Implementation of the Colorado Charter Schools Act will be an evolving process. Many questions will arise that are not specifically addressed by the law. Charter applicants, district staff, local boards of education, legislators, the State Board of Education, Colorado Department of Education staff, and others will need to work in partnership to find creative solutions to the questions and issues which will surface from time to time in fine tuning Colorado's Charter Schools Act.
Writing a Charter Application?
Contact the Schools of Choice Unit at the Colorado Department of
Applying for a Charter
Any group of parents, teachers and/or community members may develop a charter application. A minimum size is not defined in the charter school law. The school must be nonsectarian and non-home-based. Applications may not be submitted to convert an existing private school or non-public home-based educational program into a charter school.
A charter application is submitted to the local school board by October 1 to be eligible for consideration for the following school year. The charter applicant and local school board may jointly waive any timelines set forth in the Colorado Charter Schools Act. The school district may establish local procedures for submitting and considering applications, but may not charge an application fee. An approved charter application must serve as the basis for a contract between the charter school and the school board.
Before the school board formally approves or denies the application, it must first be reviewed by the district accountability advisory committee pursuant to the district's guidelines. The school board must also hold a series of community meetings, and then, within 60 days after receiving the formal application, make a decision about granting a charter. It is the charter applicants responsibility to obtain a copy of the district's application procedures from the administrative office of the school district.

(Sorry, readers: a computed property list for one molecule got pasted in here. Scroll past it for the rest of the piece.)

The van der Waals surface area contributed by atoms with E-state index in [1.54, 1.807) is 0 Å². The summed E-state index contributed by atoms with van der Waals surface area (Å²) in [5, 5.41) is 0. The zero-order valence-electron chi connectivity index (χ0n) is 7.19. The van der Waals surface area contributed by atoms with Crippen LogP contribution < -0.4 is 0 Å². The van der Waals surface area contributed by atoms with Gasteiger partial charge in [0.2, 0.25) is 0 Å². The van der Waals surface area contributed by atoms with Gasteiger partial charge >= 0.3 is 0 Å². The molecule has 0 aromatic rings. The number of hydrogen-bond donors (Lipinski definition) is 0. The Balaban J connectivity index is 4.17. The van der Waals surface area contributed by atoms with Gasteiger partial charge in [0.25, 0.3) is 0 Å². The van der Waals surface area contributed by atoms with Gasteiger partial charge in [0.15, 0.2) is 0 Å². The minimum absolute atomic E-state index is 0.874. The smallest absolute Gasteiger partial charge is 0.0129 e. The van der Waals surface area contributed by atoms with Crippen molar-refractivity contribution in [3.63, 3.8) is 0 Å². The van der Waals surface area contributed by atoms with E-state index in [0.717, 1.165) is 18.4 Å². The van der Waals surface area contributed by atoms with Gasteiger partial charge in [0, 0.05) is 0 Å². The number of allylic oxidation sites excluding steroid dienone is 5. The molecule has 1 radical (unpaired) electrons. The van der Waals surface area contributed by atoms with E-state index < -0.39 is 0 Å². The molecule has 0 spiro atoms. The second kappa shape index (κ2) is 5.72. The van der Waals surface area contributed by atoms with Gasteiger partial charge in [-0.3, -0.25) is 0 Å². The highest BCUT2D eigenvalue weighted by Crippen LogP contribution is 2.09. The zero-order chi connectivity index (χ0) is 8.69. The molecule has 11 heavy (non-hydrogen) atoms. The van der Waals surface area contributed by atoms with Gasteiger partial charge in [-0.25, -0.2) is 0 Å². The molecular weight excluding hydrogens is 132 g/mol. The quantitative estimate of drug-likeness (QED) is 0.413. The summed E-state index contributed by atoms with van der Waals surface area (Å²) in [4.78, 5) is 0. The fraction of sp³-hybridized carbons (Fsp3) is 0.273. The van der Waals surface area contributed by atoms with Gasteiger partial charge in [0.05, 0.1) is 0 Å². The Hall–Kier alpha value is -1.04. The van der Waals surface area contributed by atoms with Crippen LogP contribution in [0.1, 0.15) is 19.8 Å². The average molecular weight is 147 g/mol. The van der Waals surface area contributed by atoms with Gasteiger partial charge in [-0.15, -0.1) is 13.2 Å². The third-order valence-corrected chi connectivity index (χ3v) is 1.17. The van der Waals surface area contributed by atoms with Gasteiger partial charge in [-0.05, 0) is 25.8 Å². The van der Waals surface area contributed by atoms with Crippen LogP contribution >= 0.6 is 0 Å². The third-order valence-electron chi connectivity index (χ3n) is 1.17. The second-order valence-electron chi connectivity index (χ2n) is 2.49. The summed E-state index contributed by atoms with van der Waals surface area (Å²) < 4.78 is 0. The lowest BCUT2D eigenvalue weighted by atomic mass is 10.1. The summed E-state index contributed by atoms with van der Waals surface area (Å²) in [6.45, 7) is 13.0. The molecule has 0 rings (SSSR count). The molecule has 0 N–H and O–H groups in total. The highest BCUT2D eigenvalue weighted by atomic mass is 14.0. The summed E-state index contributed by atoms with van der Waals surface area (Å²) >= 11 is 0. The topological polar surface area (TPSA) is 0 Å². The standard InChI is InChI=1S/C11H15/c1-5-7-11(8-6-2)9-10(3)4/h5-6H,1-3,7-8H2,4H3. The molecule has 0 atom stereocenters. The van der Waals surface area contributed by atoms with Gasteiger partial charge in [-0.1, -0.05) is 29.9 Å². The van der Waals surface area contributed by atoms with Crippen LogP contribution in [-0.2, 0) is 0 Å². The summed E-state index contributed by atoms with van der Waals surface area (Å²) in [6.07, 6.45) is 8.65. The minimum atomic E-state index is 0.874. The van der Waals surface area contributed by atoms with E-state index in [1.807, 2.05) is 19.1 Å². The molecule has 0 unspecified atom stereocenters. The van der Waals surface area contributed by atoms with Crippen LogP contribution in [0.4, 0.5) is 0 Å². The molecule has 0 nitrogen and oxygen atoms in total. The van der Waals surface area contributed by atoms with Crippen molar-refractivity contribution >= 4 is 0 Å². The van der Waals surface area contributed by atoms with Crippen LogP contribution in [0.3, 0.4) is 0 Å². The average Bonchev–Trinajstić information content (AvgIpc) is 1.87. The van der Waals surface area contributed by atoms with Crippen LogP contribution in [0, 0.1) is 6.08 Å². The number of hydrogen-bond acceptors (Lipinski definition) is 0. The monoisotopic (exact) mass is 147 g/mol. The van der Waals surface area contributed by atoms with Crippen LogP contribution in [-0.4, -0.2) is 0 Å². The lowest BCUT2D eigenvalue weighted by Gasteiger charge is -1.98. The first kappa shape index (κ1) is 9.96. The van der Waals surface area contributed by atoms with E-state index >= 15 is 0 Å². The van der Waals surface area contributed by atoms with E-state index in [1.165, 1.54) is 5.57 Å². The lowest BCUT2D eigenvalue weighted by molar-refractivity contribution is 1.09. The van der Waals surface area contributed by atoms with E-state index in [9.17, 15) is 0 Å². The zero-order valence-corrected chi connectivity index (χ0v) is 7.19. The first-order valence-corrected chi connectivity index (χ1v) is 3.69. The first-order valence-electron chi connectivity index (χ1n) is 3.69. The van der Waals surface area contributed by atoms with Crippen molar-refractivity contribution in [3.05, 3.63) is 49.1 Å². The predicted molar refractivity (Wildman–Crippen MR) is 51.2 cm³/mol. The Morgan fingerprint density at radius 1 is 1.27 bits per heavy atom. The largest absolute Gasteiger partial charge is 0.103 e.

The application process should consist of a series of meetings, dialogues and negotiations between the applicants and appropriate district staff and school board members. The open sharing of information and ideas between all parties is essential to the process and the development of a successful charter school. Early, informal discussions between the applicant and the school district are highly encouraged before the official application is submitted to the local board. This may help in the development of a quality and successful application. In the best case scenario, most issues can be informally resolved before the official application is submitted to the district and the short 60 day statutory review process and timeline begin. All new charter schools must be approved for at least three years, but not more that five years.
The governing body of an existing charter school must submit its renewal application to the local board of education no later than December 1 prior to the year in which the charter expires.
Whether the charter is denied or approved, an appeal process to the State Board of Education is provided pursuant to Section 22-30.5-108 C.R.S. The State Board may also, upon its own motion, decide to review any charter decision of a local board of education. Under the act, the State Board has the authority to direct the local board to grant, deny, or revoke the charter. The timelines for the consideration and appeal processes are built into the act.
For information on:
- Applying for a Charter
- Required Elements of a Charter Application
- Other Considerations and Programs for Applicants
- Summary of Colorado Regulations
- Organizations and Resource Persons
- Resources and Research Information
-- please click here: Complete Colorado Charter School Handbook
For additional information please contact the Schools of Choice Unit at 303.866.6971.